Beware of the ‘dog
Mack is one of the icons in American trucking.
They’ve been name-dropped in countless country songs, and used to describe the tackling abilities of top-tier football players.
Mack has even starred on the silver screen as a bad guy in the Transformers franchise.
Their brand recognition is through the roof. Their marketshare, however, is not.
The 100-plus year old truck stalwart lags significantly behind market leader Freightliner, who boasts a 39 percent share of all Class 8 truck sales.
That’s not a testament to the quality of Mack’s trucks. It’s simply a testament to their abilities to move them.
Mack’s TerraPro is the refuse industry’s Camry – there are tons of them on the road. And the Bulldog is among the leaders of the pack in development and implementation of natural gas engines. A longtime NatGas partner of UPS, the No. 1 freight company in the States according to CCJ, Mack has proven itself a dependable innovator.
Mack closed last year with a marketshare of 8.9 percent, and Mack’s Vice President of Marketing, John Walsh, expects to cross the finish line in 2013 in that vicinity.
The unilateral meltdown of the construction segment has hindered Mack’s abilities to put more trucks on the road. Governmental cutbacks have further hindered their abilities to move more refuse trucks.
Walsh says the company has focused its dealers on targeting regional haulers for growth, a segment the company let move out of focus in construction’s heyday.
While capturing portions of the regional segment will go a long way toward pushing Mack to double digit marketshare, Mack will eventually need to engage the long-haul business.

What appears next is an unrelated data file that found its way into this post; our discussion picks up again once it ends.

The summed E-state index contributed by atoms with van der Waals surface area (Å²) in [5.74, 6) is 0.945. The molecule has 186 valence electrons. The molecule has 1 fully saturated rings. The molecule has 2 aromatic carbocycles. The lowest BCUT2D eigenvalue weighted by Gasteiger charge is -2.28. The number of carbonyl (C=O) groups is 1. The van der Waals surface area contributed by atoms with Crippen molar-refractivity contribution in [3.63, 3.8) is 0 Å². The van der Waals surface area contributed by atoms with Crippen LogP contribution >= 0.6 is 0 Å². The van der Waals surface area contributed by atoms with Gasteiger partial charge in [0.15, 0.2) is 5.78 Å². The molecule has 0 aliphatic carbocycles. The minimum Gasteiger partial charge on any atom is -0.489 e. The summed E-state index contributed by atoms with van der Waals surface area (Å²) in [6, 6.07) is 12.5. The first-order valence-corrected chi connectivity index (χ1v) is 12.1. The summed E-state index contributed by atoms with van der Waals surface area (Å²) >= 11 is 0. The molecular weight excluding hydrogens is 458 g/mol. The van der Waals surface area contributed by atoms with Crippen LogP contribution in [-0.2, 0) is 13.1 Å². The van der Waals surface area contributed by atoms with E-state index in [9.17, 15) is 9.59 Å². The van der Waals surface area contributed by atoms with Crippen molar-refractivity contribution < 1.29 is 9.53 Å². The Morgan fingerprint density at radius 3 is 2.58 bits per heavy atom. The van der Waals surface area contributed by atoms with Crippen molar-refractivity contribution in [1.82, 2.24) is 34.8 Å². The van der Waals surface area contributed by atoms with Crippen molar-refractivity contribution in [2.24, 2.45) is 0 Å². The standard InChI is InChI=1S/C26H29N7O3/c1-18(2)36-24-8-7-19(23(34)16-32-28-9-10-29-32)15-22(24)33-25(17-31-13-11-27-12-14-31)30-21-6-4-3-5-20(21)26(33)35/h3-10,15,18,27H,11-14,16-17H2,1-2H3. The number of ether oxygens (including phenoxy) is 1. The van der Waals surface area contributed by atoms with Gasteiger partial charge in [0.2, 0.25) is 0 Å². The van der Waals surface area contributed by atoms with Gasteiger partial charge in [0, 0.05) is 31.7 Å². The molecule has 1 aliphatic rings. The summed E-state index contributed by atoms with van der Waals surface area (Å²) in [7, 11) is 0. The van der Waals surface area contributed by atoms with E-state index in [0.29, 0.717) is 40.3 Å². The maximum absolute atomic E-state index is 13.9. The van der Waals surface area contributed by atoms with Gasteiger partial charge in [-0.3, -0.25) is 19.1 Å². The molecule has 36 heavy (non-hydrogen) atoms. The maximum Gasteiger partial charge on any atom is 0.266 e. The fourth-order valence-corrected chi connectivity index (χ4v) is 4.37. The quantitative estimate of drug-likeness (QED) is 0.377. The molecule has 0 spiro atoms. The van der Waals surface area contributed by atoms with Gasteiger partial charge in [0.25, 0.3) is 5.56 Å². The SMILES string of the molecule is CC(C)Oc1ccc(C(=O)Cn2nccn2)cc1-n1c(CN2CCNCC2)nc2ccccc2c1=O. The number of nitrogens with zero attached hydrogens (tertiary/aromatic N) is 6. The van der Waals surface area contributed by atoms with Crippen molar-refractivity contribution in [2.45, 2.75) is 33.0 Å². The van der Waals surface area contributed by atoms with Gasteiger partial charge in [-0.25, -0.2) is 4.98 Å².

Walsh says Mack doesn’t consider long-haul fleets part of its core business, and that’s understandable because many of them don’t own Macks.
In a brand loyalty business like trucking, conversions don’t come easy. But when you’re chasing marketshare and a leader with a four-fold lead, you go all in. Especially when you have a product suite like Mack’s.
The Pinnacle is a fine long-haul truck, and teamed with an mDrive transmission and Twin Y suspension it will rank among the easiest driving on the road. You honestly have to drive it to believe it, and getting butts in the seats on test drives will put trucks on the road eventually.
The Pinnacle is a great product to sell, and the long-haul segment has money and a developing need, especially with one of the plush sleeper options you’ll find on a Pinnacle. Mack’s new GuardDog Connect remote diagnostics capabilities make it a great fit for fleets nationwide.
Volvo Group, of which Mack is a member, has a stated goal of being the global leader in trucking. That’s possible. And it’s likely. Eventually.
But it’s going to take igniting a long-haul sales effort, capturing regional fleets and the rekindling of the construction segment.
When will Mack’s marketshare hit double digits? I don’t know. I would expect 2016 to 2017 – just to give automatic transmissions more time to marinate industrywide and for fleets to become more familiar with Mack’s suspension design – but sooner rather than later for sure.
Don’t doubt the Bulldog.
This dog will have its day.
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